The Pentagon has named a new director for its Defense Department Suicide Prevention Office.

DoD announced late Monday that Keita Franklin — the former chief of the Marine Corps' behavioral health branch — has replaced Jackie Garrick as director. Garrick has served as either acting director or director of the office since 2011.

The DoD release gave scant details about the new appointment, other than to praise Franklin's credentials and say the position is now a career senior executive service post, "reinforcing the department's commitment to decreasing the incidence of suicide and increasing resiliency across the armed forces."

"I am very pleased to have Dr. Franklin take the lead in this very important mission," Under Secretary of Defense for Personnel & Readiness Jessica Wright said of Franklin, who holds a doctorate in social work from Virginia Commonwealth University.

DoD established the Defense Suicide Prevention Office in 2011 to oversee development and implementation of suicide prevention programs within the department and military services.

Garrick came into the job just as the issue was cresting at the Defense Department. In 2012, the number of active duty military suicides hit a record of 352. That number declined to 286 in 2013 and remained steady in 2014 at 288, according to preliminary data furnished by the Defense Department.

The suicide rate among active-duty U.S. military personnel also declined in 2013, to roughly the same rate as the civilian population adjusted for similar demographics.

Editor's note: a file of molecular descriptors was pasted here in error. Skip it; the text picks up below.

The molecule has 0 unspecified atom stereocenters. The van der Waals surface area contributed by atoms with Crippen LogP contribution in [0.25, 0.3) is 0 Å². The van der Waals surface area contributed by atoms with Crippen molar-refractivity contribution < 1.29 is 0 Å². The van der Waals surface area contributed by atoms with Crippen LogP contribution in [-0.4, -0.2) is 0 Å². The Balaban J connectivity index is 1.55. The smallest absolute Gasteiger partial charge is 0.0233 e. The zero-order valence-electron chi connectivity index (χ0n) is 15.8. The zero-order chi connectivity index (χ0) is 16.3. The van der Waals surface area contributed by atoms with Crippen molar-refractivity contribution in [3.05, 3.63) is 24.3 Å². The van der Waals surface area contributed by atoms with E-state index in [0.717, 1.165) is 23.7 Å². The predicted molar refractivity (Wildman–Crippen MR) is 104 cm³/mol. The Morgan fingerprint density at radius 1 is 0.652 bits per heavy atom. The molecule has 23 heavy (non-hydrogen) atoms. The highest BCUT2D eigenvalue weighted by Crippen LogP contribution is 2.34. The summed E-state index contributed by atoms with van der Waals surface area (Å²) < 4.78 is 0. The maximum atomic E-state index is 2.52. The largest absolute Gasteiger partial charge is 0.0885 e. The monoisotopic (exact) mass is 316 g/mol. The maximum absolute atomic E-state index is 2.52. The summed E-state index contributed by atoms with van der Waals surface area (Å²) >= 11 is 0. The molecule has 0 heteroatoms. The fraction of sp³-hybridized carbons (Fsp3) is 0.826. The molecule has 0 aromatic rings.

The 2013 Defense Department Suicide Event Report shows the suicide rate for troops on active duty in 2013 was 18.7 per 100,000 population, down from the 2012 rate of 22.7 per 100,000.

Under Garrick's direction, the Defense Department Suicide Prevention Office was tasked with reviewing and analyzing the department and military services' multiple behavioral health and suicide prevention programs to determine their effectiveness.

It also developed outreach programs designed to reach troubled troops outside traditional psychiatric care and introduced peer-to-peer counseling programs as well as education programs to teach service members, family members and friends to recognize the warning signs of suicide.

Before working for the Marine Corps, Franklin supervised family programs at the installation and regional levels for the Army and Air Force.